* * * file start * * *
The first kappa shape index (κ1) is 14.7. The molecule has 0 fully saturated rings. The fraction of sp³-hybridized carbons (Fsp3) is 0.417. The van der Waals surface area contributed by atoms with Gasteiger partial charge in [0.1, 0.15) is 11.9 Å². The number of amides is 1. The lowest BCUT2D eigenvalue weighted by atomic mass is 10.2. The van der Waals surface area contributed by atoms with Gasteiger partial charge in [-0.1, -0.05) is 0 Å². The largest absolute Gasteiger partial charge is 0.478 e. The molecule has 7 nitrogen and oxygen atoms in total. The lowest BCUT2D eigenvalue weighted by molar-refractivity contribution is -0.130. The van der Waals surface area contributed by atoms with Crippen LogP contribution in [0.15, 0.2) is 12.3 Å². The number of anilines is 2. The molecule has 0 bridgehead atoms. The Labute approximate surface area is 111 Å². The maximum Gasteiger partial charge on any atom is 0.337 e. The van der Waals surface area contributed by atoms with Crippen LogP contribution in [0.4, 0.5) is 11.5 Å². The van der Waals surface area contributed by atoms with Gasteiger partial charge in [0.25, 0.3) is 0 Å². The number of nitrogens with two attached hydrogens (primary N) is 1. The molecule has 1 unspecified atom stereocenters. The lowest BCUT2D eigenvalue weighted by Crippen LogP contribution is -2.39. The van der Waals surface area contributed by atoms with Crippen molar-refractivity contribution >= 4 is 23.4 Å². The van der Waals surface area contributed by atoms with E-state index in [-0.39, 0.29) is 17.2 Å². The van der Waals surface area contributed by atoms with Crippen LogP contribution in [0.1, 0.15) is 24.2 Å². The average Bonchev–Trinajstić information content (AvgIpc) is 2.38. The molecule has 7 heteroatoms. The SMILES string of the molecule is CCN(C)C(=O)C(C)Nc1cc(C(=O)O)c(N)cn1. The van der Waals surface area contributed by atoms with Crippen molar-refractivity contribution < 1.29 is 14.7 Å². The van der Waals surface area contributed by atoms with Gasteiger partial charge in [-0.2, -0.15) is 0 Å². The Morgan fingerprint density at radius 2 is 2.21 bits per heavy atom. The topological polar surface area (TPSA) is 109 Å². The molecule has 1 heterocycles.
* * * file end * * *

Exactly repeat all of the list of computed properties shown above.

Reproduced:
The first kappa shape index (κ1) is 14.7. The molecule has 0 fully saturated rings. The fraction of sp³-hybridized carbons (Fsp3) is 0.417. The van der Waals surface area contributed by atoms with Gasteiger partial charge in [0.1, 0.15) is 11.9 Å². The number of amides is 1. The lowest BCUT2D eigenvalue weighted by atomic mass is 10.2. The van der Waals surface area contributed by atoms with Gasteiger partial charge in [-0.1, -0.05) is 0 Å². The largest absolute Gasteiger partial charge is 0.478 e. The molecule has 7 nitrogen and oxygen atoms in total. The lowest BCUT2D eigenvalue weighted by molar-refractivity contribution is -0.130. The van der Waals surface area contributed by atoms with Crippen LogP contribution in [0.15, 0.2) is 12.3 Å². The number of anilines is 2. The molecule has 0 bridgehead atoms. The Labute approximate surface area is 111 Å². The maximum Gasteiger partial charge on any atom is 0.337 e. The van der Waals surface area contributed by atoms with Crippen LogP contribution in [0.4, 0.5) is 11.5 Å². The van der Waals surface area contributed by atoms with Gasteiger partial charge in [0.25, 0.3) is 0 Å². The number of nitrogens with two attached hydrogens (primary N) is 1. The molecule has 1 unspecified atom stereocenters. The lowest BCUT2D eigenvalue weighted by Crippen LogP contribution is -2.39. The van der Waals surface area contributed by atoms with Crippen molar-refractivity contribution >= 4 is 23.4 Å². The van der Waals surface area contributed by atoms with E-state index in [-0.39, 0.29) is 17.2 Å². The van der Waals surface area contributed by atoms with Crippen LogP contribution in [0.1, 0.15) is 24.2 Å². The average Bonchev–Trinajstić information content (AvgIpc) is 2.38. The molecule has 7 heteroatoms. The SMILES string of the molecule is CCN(C)C(=O)C(C)Nc1cc(C(=O)O)c(N)cn1. The van der Waals surface area contributed by atoms with Crippen molar-refractivity contribution < 1.29 is 14.7 Å². The van der Waals surface area contributed by atoms with Gasteiger partial charge in [-0.2, -0.15) is 0 Å². The Morgan fingerprint density at radius 2 is 2.21 bits per heavy atom. The topological polar surface area (TPSA) is 109 Å². The molecule has 1 heterocycles.